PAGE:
Type

FrameMaker’s quality of typography is better than most DTP packages, and significantly superior to Word. FrameMaker is very useful for intensive printing jobs where, for example, you can utilize Postscript.

Cross-platform
Frame’s cross-platform capabilities are very impressive. No other commercial DTP package runs across so many platforms.

Frame prints identically on Unix/Mac/Windows — but you need to be using the same FrameMaker release.

Word’s Nice Features
Word is not without merit and has some nice features:

When you highlight a word, Word highlights the next space, which improves cut & paste.
The Insert Symbols dialog box is faster and more intuitive than FrameMaker’s Help KeyboardMaps mechanism.
Word offers several views of a document, including a non-WYSIWYG view that works well on typical landscape monitors.
Autotext, Autocorrect and the Macro Recorder are very helpful.

Word’s Not so Nice Features

Formatting diagrams and images is awkward and prone to crashing the system.
Temporary Word files will eat up your disk space, and sometimes don’t get deleted from the cache.
You can’t have text on one page with different directions, headers and footers horizontal and, for example, a vertical pictures description.

Importing Graphics
There is a distinct difference between they both handle graphics:

Frame imports graphics, which have been either copied directly into the FrameMaker file, or referenced from another location. This method is recommended as the files size doesn’t bloat and when you update a graphic, it is automatically updated in the document.

Word copies the file directly into the document.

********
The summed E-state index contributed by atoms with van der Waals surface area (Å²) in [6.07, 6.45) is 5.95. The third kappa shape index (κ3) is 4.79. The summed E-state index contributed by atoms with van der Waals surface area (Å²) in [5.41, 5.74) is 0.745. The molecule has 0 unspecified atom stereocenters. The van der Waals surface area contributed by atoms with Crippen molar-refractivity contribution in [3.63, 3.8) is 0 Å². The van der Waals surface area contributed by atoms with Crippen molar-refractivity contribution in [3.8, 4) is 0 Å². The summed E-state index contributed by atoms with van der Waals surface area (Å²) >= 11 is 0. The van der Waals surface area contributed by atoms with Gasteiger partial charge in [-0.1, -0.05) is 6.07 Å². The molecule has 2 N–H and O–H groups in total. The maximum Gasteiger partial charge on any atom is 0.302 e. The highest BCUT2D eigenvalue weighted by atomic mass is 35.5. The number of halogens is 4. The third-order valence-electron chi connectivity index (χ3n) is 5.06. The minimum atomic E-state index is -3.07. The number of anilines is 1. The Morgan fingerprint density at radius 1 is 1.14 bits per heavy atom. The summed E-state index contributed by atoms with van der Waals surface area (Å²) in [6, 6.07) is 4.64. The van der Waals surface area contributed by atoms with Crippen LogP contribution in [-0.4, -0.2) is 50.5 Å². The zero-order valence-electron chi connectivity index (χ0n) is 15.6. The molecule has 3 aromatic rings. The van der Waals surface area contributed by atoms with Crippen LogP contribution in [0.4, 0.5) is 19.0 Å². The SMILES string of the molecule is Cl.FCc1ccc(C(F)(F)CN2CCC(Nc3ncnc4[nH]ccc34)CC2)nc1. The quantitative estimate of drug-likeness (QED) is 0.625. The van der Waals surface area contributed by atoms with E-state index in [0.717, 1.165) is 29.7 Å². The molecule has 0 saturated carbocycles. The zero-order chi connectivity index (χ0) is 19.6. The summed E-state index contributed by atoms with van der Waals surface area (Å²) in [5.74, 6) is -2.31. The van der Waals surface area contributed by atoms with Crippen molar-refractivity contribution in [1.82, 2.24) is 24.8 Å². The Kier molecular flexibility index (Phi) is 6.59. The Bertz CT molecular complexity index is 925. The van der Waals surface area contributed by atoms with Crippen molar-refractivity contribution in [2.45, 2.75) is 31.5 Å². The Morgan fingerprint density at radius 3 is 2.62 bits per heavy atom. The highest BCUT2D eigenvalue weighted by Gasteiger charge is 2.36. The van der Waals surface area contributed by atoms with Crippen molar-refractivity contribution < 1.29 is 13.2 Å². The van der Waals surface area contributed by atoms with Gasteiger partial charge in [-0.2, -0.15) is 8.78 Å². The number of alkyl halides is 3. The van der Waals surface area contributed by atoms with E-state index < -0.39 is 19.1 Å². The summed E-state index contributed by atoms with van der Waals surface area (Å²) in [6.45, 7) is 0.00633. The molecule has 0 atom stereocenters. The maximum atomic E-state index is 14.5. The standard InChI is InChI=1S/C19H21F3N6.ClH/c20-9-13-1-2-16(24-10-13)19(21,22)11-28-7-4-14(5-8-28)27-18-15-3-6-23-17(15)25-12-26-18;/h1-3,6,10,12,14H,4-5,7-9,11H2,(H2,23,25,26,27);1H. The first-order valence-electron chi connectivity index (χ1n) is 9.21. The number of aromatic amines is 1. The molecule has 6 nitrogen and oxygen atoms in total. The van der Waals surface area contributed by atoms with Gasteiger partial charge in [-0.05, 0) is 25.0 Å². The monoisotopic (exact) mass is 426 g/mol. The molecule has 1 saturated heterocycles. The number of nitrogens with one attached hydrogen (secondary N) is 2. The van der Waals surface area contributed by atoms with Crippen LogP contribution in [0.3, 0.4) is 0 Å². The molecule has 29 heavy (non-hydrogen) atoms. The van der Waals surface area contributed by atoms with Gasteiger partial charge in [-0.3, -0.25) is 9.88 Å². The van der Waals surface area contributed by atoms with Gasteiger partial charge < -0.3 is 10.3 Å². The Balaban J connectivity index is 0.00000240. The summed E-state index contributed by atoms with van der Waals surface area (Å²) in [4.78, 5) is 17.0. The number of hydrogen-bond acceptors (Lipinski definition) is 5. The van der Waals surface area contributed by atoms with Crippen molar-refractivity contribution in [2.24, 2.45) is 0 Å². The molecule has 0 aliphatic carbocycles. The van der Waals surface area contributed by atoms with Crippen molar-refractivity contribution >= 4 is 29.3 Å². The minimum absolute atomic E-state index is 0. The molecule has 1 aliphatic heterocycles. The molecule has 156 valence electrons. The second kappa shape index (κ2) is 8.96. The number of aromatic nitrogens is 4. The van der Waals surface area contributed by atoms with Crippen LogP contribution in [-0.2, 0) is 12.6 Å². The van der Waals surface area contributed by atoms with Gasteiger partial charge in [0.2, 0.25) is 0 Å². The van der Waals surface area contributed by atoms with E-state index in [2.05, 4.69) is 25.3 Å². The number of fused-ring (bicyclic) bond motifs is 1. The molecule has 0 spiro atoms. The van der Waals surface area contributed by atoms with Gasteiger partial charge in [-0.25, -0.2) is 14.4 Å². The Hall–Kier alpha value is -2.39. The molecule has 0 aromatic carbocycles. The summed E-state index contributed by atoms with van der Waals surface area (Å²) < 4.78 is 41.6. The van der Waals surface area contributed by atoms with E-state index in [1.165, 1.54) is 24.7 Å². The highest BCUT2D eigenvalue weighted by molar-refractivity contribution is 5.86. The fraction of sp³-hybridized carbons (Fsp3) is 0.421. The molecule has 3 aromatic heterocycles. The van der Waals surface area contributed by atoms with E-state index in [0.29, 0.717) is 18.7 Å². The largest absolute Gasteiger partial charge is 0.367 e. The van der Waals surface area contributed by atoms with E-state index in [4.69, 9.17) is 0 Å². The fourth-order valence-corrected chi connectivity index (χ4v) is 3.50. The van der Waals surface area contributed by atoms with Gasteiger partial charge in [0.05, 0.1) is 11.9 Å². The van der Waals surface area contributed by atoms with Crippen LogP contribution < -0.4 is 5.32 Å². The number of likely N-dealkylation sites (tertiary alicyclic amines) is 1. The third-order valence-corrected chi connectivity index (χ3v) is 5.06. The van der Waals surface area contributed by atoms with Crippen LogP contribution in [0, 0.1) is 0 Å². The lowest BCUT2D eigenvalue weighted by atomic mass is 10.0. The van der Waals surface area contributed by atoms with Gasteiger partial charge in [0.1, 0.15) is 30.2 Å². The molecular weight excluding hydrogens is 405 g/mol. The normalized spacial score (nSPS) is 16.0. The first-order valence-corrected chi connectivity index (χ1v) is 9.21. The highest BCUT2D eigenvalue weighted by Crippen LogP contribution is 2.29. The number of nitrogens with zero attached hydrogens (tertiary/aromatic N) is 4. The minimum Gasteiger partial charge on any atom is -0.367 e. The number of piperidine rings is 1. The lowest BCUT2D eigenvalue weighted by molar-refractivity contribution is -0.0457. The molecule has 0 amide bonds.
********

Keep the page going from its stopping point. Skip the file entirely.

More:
Therefore, when you change or update the source graphic, you need to import it back in again, re-size and layout it etc. Importing files into Word tends to increase the file size rather dramatically.

We’ve seen files double from 2MB to 4MB and continue to double until they reached 64MB – with no additional graphics been added. When Word has difficulties, it tends to expand in size. This can result in been locked out of your document, as your PC will run out of memory.

Also remember that because Word copies the files in, rather than import them, when you make updates to your application, and screenshots needs to be updated, you have to go through all the Word documents again. This is very expensive and alone can justify the value of purchasing the FrameMaker product.

With graphic heavy files, Word will grind to a standstill and not display any graphics towards the final pages, if you get that far. It consumes all memory available and then some more.

Indexing

FrameMaker has very advanced indexing capabilities:

You can index to several levels
You can provide different types of indexes and lists, e.g. have an index of multiple chapters (each chapter being a separate file)
You can have lists of the tables and figures, which are compiled automatically. These are automatically brought in by referencing the file, and are automatically formatted
You can track the imported graphics on a list, and have the number of pages in each chapter, TOC, index, glossary created automatically in another compiled index
Microsoft has rudimentary indexing, but nothing near the capability of multiple indexing that FrameMaker has.

Cross-references

FrameMaker automatically cross-references document paragraphs, including those in multiple files. Cross-references include:

Text
Paragraph numbering
Figure titles
Table titles
Numbers
Microsoft Word does have these advanced features.

Formatting

FrameMaker again has very powerful f

eatures, such as:

Formatting multiple paragraph number schemes within a document.
Creating bullets with any character type.
Running headers and footers using referenced paragraphs, i.e.,
Paragraph heads.
Formatting tables using table templates, ensuring that you use a consistent format for each type of table.